Zamora’s debut cradles within it a family’s risky song of longing and love for a country torn apart by war and gang violence. These poems recall and are rooted in the experiences of a nine-year-old boy traveling alone for thousands of miles and confronting everywhere the realities of borderland politics, racism, and economic injustice. Calling into question the concept of the American Dream, Zamora reimagines home, fusing music and memory to address the quandaries that tear families apart and—if we’re lucky—inspire the building of lives anew.
Says Javier Zamora, “I think in the United States we forget that writing and carrying the banner of ‘being a poet’ is tied into a long history of people who have literally risked [their lives] and died to write those words.”
“Zamora details his experience emigrating from El Salvador to the U.S. at age nine in his timely and excellent debut, a heartbreaking account of leaving behind the grandmother who raised him to join parents he barely remembered” —Publishers Weekly
“Zamora insists that the stories he houses in his blood deserve to be told, and in the telling he has created a truly astonishing debut” —Rodney Gomez, Latino Book Review
“In [Nueve Años Immigrantes], he writes about living apart from his parents and then traveling alone over 4,000 miles across multiple borders to reunite with them as a nine-year-old. My students, Salvadoran in background or not, were amazed—they saw themselves and heard their families’ stories in these poems. Someone who looked and lived like them—young, immigrant, and undocumented—had written a book.” —Zócalo Public Square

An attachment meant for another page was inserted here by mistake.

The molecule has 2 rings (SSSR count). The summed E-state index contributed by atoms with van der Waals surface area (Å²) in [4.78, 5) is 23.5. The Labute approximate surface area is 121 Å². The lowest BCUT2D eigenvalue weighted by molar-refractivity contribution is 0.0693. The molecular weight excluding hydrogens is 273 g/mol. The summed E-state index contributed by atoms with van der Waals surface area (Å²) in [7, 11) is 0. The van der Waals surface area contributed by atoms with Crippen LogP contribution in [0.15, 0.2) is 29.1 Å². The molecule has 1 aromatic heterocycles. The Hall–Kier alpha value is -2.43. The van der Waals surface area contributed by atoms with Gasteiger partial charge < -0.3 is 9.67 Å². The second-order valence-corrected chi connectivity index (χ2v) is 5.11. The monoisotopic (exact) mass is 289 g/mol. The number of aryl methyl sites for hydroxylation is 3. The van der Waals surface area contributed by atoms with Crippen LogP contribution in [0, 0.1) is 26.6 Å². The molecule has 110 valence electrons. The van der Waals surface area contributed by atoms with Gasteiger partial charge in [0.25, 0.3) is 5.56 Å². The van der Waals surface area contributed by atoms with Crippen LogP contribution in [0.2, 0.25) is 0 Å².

“Although Javier Zamora was only 21 when he released his first acclaimed chapbook, the sophistication in these poems belies that fact. Every line resonates with a wind that crosses oceans.” —Jamaal May, Organic Weapons Arts
“Zamora’s work is real life turned into myth and myth made real life.” —Glappitnov
“By finding the language to describe the hardships of the Salvadoran Civil War, the nightmares of migration that seem to plague all Salvadorans, Zamora has begun the process of healing deep emotional scars…” —Muzzle Magazine